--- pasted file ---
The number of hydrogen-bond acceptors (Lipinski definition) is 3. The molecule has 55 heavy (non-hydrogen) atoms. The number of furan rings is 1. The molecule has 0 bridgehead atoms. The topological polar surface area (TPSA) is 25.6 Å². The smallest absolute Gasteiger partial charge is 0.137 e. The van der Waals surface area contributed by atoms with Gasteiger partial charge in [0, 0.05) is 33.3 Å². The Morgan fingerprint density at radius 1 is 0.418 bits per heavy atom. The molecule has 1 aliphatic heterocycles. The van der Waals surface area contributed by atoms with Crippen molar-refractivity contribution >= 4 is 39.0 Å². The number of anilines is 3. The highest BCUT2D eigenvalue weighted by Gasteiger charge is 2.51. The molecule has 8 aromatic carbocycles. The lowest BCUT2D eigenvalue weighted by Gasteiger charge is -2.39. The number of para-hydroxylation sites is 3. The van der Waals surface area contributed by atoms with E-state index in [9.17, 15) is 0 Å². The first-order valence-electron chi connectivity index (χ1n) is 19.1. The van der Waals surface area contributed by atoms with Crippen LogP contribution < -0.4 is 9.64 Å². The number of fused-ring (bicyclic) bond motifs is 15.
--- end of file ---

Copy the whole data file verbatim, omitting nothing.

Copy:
The number of hydrogen-bond acceptors (Lipinski definition) is 3. The molecule has 55 heavy (non-hydrogen) atoms. The number of furan rings is 1. The molecule has 0 bridgehead atoms. The topological polar surface area (TPSA) is 25.6 Å². The smallest absolute Gasteiger partial charge is 0.137 e. The van der Waals surface area contributed by atoms with Gasteiger partial charge in [0, 0.05) is 33.3 Å². The Morgan fingerprint density at radius 1 is 0.418 bits per heavy atom. The molecule has 1 aliphatic heterocycles. The van der Waals surface area contributed by atoms with Crippen molar-refractivity contribution >= 4 is 39.0 Å². The number of anilines is 3. The highest BCUT2D eigenvalue weighted by Gasteiger charge is 2.51. The molecule has 8 aromatic carbocycles. The lowest BCUT2D eigenvalue weighted by Gasteiger charge is -2.39. The number of para-hydroxylation sites is 3. The van der Waals surface area contributed by atoms with E-state index in [9.17, 15) is 0 Å². The first-order valence-electron chi connectivity index (χ1n) is 19.1. The van der Waals surface area contributed by atoms with Crippen LogP contribution < -0.4 is 9.64 Å². The number of fused-ring (bicyclic) bond motifs is 15.